If one share of the Dow (defined as one share of each of the constituent 30 companies) buys less than it did when the Dow was as lower levels, the nominal new high is a mirage in terms of increased purchasing power of equities.

Another way of assessing the real-world impact of a nominal new high in equities is to perform a relative strength analysis: did equities outperform essential commodities, or did equities underperform these essentials? If the Dow underperformed, then a new high is an illusion: if equities buy less stuff in the real world, the nominal new high is misleading.

Longtime correspondent Harun I. recently shared a series of charts which reveals what’s real and what’s false about nominal new highs in the Dow:


Wonderful post, What’s Real? What’s Fake? (December 16, 2013). Below you will find some charts that may answer: What is real?RS charts are not new to us, but they need constant study. Nobody eats, clothes, shelters, heats their shelter or fills their gas tank with equity shares. Therefore, when we convert those shares to currency in order to purchase things that are generally useful, their real value is revealed. Purchasing power cannot be faked.

There are several questions that can be explored, however, today I wish to point out the most obvious.

The trend in commodities relative equities over the period ranging from 1970-2000 was down. This indicated that the Dow outperformed commodities, or put another way, was able to purchase more per unit during this time. It is useful to remember that, as you and many others have pointed out, that during this time debt expanded as well. Two wage earners were required per household to produce a standard of living that once required only one wage earner. This effectively was a 50% loss of purchasing power.

However, the fact that household debt expanded to the extent that it has in order to maintain a particular standard of living with even two wage earners suggests an even greater decline in net purchasing power. But I digress.

The downtrend lines drawn on the charts below indicate secular trends that were in place for approximately a thirty year period, much like the decline in interest rates. With equities at new nominal highs, there are many who argue that the worst is behind us.

However, as I point out on the first chart (Gold/Dow Ratio), the amount of debt that created the secular bull market previously is dwarfed by the amount of debt that it has taken to create what may be a normal correction in what appears to be a secular bear phase. Despite new historic nominal highs, despite parabolic increases in public debt, not one chart displayed indicates the Dow as having recovered its purchasing power which peaked roughly in 1999.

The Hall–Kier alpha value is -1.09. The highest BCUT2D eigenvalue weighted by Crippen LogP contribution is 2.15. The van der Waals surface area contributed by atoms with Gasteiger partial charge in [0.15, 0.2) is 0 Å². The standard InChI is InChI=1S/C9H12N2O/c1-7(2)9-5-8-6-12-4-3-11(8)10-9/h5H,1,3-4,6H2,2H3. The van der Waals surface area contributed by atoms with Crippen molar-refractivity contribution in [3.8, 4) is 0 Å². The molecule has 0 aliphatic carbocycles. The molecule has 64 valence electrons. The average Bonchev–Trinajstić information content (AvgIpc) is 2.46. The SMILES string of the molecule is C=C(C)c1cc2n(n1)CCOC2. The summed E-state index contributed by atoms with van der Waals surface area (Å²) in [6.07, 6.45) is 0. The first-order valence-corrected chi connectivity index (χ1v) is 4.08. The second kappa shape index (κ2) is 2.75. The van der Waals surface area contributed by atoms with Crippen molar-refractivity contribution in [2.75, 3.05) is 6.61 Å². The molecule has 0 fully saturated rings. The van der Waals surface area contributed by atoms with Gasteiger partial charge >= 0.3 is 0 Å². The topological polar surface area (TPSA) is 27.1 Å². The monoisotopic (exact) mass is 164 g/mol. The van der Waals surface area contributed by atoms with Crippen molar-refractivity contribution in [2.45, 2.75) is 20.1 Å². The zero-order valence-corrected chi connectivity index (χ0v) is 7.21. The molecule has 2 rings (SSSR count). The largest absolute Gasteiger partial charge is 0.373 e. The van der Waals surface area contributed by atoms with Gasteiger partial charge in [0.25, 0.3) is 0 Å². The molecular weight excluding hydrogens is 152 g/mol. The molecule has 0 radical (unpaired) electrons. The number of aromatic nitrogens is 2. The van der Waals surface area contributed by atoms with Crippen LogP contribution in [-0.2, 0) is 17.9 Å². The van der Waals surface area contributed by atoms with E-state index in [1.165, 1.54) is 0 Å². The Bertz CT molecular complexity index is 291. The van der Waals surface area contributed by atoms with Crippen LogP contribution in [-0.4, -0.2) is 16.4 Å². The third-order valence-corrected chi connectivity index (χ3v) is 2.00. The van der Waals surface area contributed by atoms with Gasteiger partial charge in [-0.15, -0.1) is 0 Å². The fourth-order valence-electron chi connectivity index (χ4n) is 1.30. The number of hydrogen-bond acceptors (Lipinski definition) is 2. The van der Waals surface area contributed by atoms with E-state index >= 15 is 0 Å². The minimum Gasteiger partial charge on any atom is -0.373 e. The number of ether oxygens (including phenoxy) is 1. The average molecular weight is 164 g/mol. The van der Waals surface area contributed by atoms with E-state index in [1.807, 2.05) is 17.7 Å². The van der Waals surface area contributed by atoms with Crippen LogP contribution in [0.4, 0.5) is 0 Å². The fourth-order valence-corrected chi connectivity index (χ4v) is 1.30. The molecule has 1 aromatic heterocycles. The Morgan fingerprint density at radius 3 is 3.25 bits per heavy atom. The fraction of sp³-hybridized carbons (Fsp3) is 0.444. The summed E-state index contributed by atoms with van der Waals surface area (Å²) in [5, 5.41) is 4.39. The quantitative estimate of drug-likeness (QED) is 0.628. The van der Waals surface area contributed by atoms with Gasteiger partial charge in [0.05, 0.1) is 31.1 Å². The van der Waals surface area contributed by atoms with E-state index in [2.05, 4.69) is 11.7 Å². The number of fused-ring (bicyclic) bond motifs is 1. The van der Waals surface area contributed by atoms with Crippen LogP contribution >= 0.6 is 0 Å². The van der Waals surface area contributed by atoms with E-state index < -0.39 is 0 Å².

If we are to believe that the worst is over, we must at the very least answer a few basic questions…..”

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The G20’s Brand New Bag: FATCA

“Socialist luminaries and international bureaucrats at various outfits funded primarily by U.S. taxpayers are seizing on a “devastating” new American taxation scheme, known as the Foreign Account Tax Compliance Act, or FATCA, to help foist a radical tax information-sharing regime on the world. The repercussions for Americans and people around the globe — especially when it comes to financial privacy and economic freedom — will be crushing, experts argue. Analysts say the end goal, meanwhile, is the creation of a planetary taxation authority.

Leading the charge to create the new global tax regime is the Group of 20 (G-20), a coalition of governments and brutal dictatorships that are in the process of building what virtually every major media outlet recently described as a “New World Order.” Top officials in the outfit, which includes the ruthless Communist regime ruling mainland China, among other barbaric autocracies, publicly announced a plot in recent years to share financial data and more on all citizens with each other. The goal, for now: extract as much wealth as possible.

To implement what critics call their nightmarish vision of a “World Tax Organization” — supposedly aimed at stopping tax evasion — the G-20 asked the United Nations-linked Organization for Economic Co-operation and Development (OECD) to take the lead. The widely criticized “cartel” of tax-hungry politicians, infamous primarily for fanatical efforts to crush national sovereignty and for bullying jurisdictions with relatively low taxes into surrendering their competitive advantage, is now working to develop the taxation regime and prod its member governments into adopting it. …”